And then things got truly complicated and messy. Having played a large role in Nasser's power grab, the Muslim Brotherhood, after the 1949 assassination of Hassan al-Banna by government agents [see part 1] under new leadership and (since 1951) under the radical ideological guidance of Sayyid Qutb, demanded its due - imposition of Sharia (Islamic religious) law. When Nasser demurred, he became a Brotherhood assassination target, but with CIA and the German mercenaries' help he prevailed. In February 1954, the Brotherhood was banned. An October 1954 assassination attempt failed. Four thousand brothers were arrested, six were executed, and thousands fled to Syria, Saudi Arabia, Jordan and Lebanon.

Within short order, things got more tangled still: As Nasser in his brewing fight with Britain and France over control of the Suez Canal turned to the Soviet Union for assistance and arms purchases, the CIA approached and began collaboration with the Brotherhood against their ex-ally, the now pro-Soviet Nasser.

Yes, that’s right, Allen Dulles had Reinhard Gehlen supply Nasser with Nazis, and then, after Nasser cozied up to the Soviets, the CIA began working with the Muslim Brotherhood. What a wonderful turn of events.

And Otto Skorzeny, the Nazi they picked to do the recruiting and a top figure in the ODESSA group, was far from alone in working to employ and reorganize the Nazi diaspora. When Reinhard Gehlen hired Skorzeny to staff Nasser with Nazis, he hired one of the top members of a network of leaders organizing the postwar Nazi underground: Werner Naumann’s Circle.

Naumann’s Circle

Werner Naumann was one of Hitler’s elite, having been promoted to the head of the Propaganda Ministry following Joseph Goebbel’s suicide. Both Naumann and Martin Bormann,were believed by the Allies to have died trying to escape from Berlin near the war’s end. But in 1949 Naumann surprised the West by turning up as a West German businessman. (see Footnote 1). In 1953 British agents raided Naumann’s villa in Dusseldorf, seized over a ton of documents which lead to Naumann getting charged with being the top conspirator in a secret cell of ex-Nazis intent on undermining democracy in Germany. The plot started in 1950, with the intention of infiltrating and taking over the German Free Democratic Party (FPD), a moderate Right party. Naumann’s plan was conceived along with FPD foreign-policy advisor Ernst Achenbach, who convinced Naumann that he should lead a “National Opposition” party and it could be started by getting enough of their people in the North Rhine-Westphalia branch of the FPD. This would allow them to break off a neo-Nazi splinter party under a respectable FPD banner (1). To get an idea of the fascist rumblings taking place in West German politics around this time (which is happening again), let’s take look at a quick at this article about 1953 election from the August 17, 1953 issue of Time magazine:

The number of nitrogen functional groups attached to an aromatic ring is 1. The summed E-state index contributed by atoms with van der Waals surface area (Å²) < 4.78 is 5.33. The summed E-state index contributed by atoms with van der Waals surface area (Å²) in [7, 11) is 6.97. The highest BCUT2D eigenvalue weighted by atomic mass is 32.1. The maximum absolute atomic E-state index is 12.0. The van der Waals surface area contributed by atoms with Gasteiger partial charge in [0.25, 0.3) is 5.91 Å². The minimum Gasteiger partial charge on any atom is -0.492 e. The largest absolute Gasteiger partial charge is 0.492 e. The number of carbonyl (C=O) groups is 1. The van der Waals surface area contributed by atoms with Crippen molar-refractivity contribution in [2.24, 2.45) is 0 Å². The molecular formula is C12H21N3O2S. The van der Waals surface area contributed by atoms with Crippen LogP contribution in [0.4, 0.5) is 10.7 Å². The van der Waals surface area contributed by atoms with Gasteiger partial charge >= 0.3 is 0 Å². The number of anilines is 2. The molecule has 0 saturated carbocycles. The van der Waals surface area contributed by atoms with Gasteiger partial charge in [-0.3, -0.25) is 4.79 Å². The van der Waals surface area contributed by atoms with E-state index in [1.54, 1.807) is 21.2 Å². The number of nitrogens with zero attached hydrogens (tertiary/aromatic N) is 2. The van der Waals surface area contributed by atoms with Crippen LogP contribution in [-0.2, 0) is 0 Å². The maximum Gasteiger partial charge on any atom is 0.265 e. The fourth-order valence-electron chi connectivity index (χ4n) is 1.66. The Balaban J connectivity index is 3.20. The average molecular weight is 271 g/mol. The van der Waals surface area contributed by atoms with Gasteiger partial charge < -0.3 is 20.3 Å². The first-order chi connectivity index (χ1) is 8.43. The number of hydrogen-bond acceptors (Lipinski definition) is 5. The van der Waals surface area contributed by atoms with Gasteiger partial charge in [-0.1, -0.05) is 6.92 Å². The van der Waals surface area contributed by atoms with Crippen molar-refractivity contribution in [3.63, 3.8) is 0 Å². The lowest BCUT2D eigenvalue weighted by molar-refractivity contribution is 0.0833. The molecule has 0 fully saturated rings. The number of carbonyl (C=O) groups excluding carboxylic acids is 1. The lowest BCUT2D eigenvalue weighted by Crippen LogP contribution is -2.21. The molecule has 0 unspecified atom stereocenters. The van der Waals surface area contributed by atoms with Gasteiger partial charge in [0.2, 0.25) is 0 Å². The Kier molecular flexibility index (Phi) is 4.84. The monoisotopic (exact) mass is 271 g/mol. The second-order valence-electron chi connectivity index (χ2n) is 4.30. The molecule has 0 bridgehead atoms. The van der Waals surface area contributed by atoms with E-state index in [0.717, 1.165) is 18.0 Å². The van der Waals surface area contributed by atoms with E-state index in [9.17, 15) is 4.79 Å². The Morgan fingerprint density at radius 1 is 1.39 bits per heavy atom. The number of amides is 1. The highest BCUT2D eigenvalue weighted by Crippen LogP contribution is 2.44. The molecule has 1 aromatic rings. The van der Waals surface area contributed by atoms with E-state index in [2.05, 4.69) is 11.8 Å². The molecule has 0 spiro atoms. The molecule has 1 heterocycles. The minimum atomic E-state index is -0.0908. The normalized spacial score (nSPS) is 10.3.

Time Magazine

Monday, Aug. 17, 1953
The Issue Is Adenauer

In less than three weeks, West Germany's 33 million voters will pass judgment on Konrad Adenauer, who for the last four years has presided over his country's economic resurgence and won his mistrusted nation a place in the councils of the West. Formally, West Germany will be voting for 484 Bundestag members. Actually, it will vote either to retain the dour old Chancellor or replace him with a Socialist. The betting was that he would win, but the spry, 77-year-old was taking no chances. On a 6,000-mile, month-long tour, he was delivering two or three speeches a day, carrying the brunt of the battle for his Christian Democratic Union Party and the government coalition.

He faced a second-string opposition. Since the death of Kurt Schumacher, the fanatic and brilliant orator, the powerful Social.Democratic Party is presided over by mild Erich Ollenhauer, a sort of chubby Clement Attlee in Lederhosen. The Socialists' principal attack on Adenauer's record: that not enough of West Germany's prosperity trickles down to the workers, that Adenauer's pro-American foreign policy prejudices the chance for a reunified Germany.

Coming up on the right as a new dark-horse party is the Nazi-tainted All-German Bloc of refugees (expected to poll 10% of the vote), which makes a big appeal to the rootless 11 million Germans who fled or were expelled from the East Zone and former German territories.